Flutterstab or FlutterstingHabitat:
While female workers are seen continually flitting about the entire continent, the actual hives are nestled within the elder trees deep in the hearts of woodlands and jungles. The latter is their more common home.Diet:
Flutterstabs feast upon nectar, though it is not unheard of for them to consume the juices of other bugs. Larvae are fed a mix of nectar and chemicals secreted from worker males.
Flutterstabs will feed each other by vomiting the nectar from their beaks onto the tongues of another. Each transition from flutter to flutter allows enzymes to break the foodstuff down into a complex concoction, which is then stored within the hive as backup food and sealed for safety with wax. Chemicals from the stored sweetness are absorbed into the hivetree's bark, hardening the surface into something that is largely Thread-resistant. What remains from the transformed nectar is a sticky, sweet resin dubbed 'sugargum'.Habits:
Flutterstabs function with a hivemind mentality. Their primary drives are to bring nectar to the home, feed the larvae, and protect the Queen.
'Worker' flutters tend to the collecting of food. They are female Flutterstabs that lack the ability to reproduce (thanks largely to the chemicals injected into their foodstuff early in life). These workers go from flower to flower, collecting sweet nectar. They are known to fly for thousands of miles in a single day, crossing the wide expanse of the continent and returning home once their mission is completed. Pollen collects on their fur from each visit. Worker flutters are almost singlehandedly responsible for the pollination of the world's fuana.
Male 'drones' tend to the home. Their duty is to protect the young/food/Queen while maintaining the hive's construction. Drones excrete a fibrous material that is used to fix damage components and create new ones. They are not armed with stingers, but can set a pheromone-laced 'alarm' that will trigger a defensive response from the workers.
There is only one Queen of the hive, the sole female that is allowed to reproduce. Male suitors from other hives will enter her home during mating season (the beginning of spring). Thousands will breed with her, and she will store their sperm for use throughout the year. The Queen does not leave her 'chamber', constantly birthing eggs that are carried off by drones to their cells.
A single Queen is laid three times a year. When the Queen larvae mature, they will dispatch to an elder tree with several workers and drones to begin a new colony.
While Southern flutterstings are not nearly as aggressive are their Northern counterparts, they will act quickly upon any threats to the hive. Their stingers remain intact after attacking, allowing them to inflict multiple wounds without tiring. Each sting contains 50% Mellitin, which destroys blood cells by breaking up their membranes and activating a histamine release in the victim's body. Those allergic, or who are subject to many stings, will undergo an anaphylactic response that causes blood pressure to increase and bronchioles to constrict, leading to eventual swelling of the airway.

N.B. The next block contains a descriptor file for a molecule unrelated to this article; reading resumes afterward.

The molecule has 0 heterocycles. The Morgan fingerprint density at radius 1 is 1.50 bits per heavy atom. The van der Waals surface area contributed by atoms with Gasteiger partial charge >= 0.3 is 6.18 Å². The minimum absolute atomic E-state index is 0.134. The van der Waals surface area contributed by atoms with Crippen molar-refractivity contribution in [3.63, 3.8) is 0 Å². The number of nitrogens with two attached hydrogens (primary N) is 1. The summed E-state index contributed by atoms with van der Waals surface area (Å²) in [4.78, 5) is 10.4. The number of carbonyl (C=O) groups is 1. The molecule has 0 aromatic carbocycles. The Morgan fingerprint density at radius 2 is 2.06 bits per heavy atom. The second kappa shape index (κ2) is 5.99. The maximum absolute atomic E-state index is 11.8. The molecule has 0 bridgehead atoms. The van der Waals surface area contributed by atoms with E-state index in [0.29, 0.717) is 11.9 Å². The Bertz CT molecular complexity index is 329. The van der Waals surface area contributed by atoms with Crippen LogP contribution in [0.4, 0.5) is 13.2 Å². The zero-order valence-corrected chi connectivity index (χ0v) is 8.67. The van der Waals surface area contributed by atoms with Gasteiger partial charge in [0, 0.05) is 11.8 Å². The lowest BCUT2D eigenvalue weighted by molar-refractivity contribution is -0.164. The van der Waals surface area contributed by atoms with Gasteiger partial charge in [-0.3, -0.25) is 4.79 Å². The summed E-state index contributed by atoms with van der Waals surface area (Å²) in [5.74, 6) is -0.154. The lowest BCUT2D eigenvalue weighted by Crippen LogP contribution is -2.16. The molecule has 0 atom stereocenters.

Trained flutterstingkeepers will 'smoke' a tree before attempting to collect sugargum. This will put the flutterstings in a brief catatonic state. While there has been some study about using pheromones to interact with a hive without the danger of being stung, this has yet to be enacted.
A single hive contains about 80,000 flutterstings, with larger trees containing even more. It is not uncommon for multiple hives to reside within a ten foot square range, as they are rather docile with one another. Appearance:
Flutterstings are roughly an inch long. Their heads resemble that of a bird's, with puny black eyes and long beaks equally the length of their bodies. Through the beak is a long tongue that can dip into the finer depths of a flower. Four wings extend from their backs, giving the 'flutter' to their name due to their rapid, unwavering beating.
Their upper halves, including the wings, are coated with a fine fur-like lining, bright neon green in hue. The thorax, however, is covered with a tough, bright red exoskeleton. These colors are thought to ward off predators with the threat of a painful, poisonous sting. At the tip of their thoraxes (and for workers only) are tiny, sharp stingers that extend only when threatened.
Unlike most insects, these creatures only have four frail-looking black legs.
Queen flutterstings have bright colorful crests atop their heads. Their wings are small and weak, shriveling after mating and preventing them from flying. Their thoraxes are typically inflated with the culmination of eggs. Queens are easily three times the size of a worker fluttersting.A little thing about sugargum:
This sweet, sticky concoction is typically harvested and sold as is. It can be consumed by any human, and is thought to have medicinal benefits. The substance itself is highly acidic to microorganisms, giving it an incredibly long shelf-life.With the addition of water and yeast, sugargum can also be fermented into a sweet, alcoholic beverage.
The sugargum's flavor varies on the flowers the flutterstabs feed from, but it is nigh-impossible to restrict their diet to any one species of plant. Based off of honeybees and hummingbirds.